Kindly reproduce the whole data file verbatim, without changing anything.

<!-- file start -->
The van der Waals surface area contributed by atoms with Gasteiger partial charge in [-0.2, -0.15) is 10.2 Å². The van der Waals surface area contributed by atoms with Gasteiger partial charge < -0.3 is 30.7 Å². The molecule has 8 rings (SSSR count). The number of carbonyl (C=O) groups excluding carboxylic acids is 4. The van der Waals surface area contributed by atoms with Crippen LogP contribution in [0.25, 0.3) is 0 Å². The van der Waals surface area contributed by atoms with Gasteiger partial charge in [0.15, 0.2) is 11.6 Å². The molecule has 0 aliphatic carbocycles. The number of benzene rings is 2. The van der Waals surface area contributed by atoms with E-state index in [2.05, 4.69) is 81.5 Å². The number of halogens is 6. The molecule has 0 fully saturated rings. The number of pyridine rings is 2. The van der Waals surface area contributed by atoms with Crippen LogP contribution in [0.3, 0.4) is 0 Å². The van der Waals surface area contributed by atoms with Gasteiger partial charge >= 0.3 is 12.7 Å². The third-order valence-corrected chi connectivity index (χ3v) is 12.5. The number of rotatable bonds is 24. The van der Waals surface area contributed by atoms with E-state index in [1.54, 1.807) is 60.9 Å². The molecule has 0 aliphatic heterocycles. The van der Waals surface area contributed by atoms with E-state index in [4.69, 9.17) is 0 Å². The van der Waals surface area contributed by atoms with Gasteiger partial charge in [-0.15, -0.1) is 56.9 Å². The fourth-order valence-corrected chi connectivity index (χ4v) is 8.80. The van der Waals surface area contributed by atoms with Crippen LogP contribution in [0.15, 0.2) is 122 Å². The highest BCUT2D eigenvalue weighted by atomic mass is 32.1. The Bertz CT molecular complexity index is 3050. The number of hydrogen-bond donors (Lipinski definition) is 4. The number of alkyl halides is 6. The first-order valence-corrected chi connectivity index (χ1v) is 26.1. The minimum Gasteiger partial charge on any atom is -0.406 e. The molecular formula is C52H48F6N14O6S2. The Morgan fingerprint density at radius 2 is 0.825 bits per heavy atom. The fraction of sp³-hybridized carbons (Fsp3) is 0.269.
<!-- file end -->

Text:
The van der Waals surface area contributed by atoms with Gasteiger partial charge in [-0.2, -0.15) is 10.2 Å². The van der Waals surface area contributed by atoms with Gasteiger partial charge < -0.3 is 30.7 Å². The molecule has 8 rings (SSSR count). The number of carbonyl (C=O) groups excluding carboxylic acids is 4. The van der Waals surface area contributed by atoms with Crippen LogP contribution in [0.25, 0.3) is 0 Å². The van der Waals surface area contributed by atoms with Gasteiger partial charge in [0.15, 0.2) is 11.6 Å². The molecule has 0 aliphatic carbocycles. The number of benzene rings is 2. The van der Waals surface area contributed by atoms with E-state index in [2.05, 4.69) is 81.5 Å². The number of halogens is 6. The molecule has 0 fully saturated rings. The number of pyridine rings is 2. The van der Waals surface area contributed by atoms with Crippen LogP contribution in [0.3, 0.4) is 0 Å². The van der Waals surface area contributed by atoms with Gasteiger partial charge >= 0.3 is 12.7 Å². The third-order valence-corrected chi connectivity index (χ3v) is 12.5. The number of rotatable bonds is 24. The van der Waals surface area contributed by atoms with E-state index in [1.54, 1.807) is 60.9 Å². The molecule has 0 aliphatic heterocycles. The van der Waals surface area contributed by atoms with E-state index in [4.69, 9.17) is 0 Å². The van der Waals surface area contributed by atoms with Gasteiger partial charge in [-0.15, -0.1) is 56.9 Å². The fourth-order valence-corrected chi connectivity index (χ4v) is 8.80. The van der Waals surface area contributed by atoms with Crippen LogP contribution in [0.15, 0.2) is 122 Å². The highest BCUT2D eigenvalue weighted by atomic mass is 32.1. The Bertz CT molecular complexity index is 3050. The number of hydrogen-bond donors (Lipinski definition) is 4. The number of alkyl halides is 6. The first-order valence-corrected chi connectivity index (χ1v) is 26.1. The minimum Gasteiger partial charge on any atom is -0.406 e. The molecular formula is C52H48F6N14O6S2. The Morgan fingerprint density at radius 2 is 0.825 bits per heavy atom. The fraction of sp³-hybridized carbons (Fsp3) is 0.269.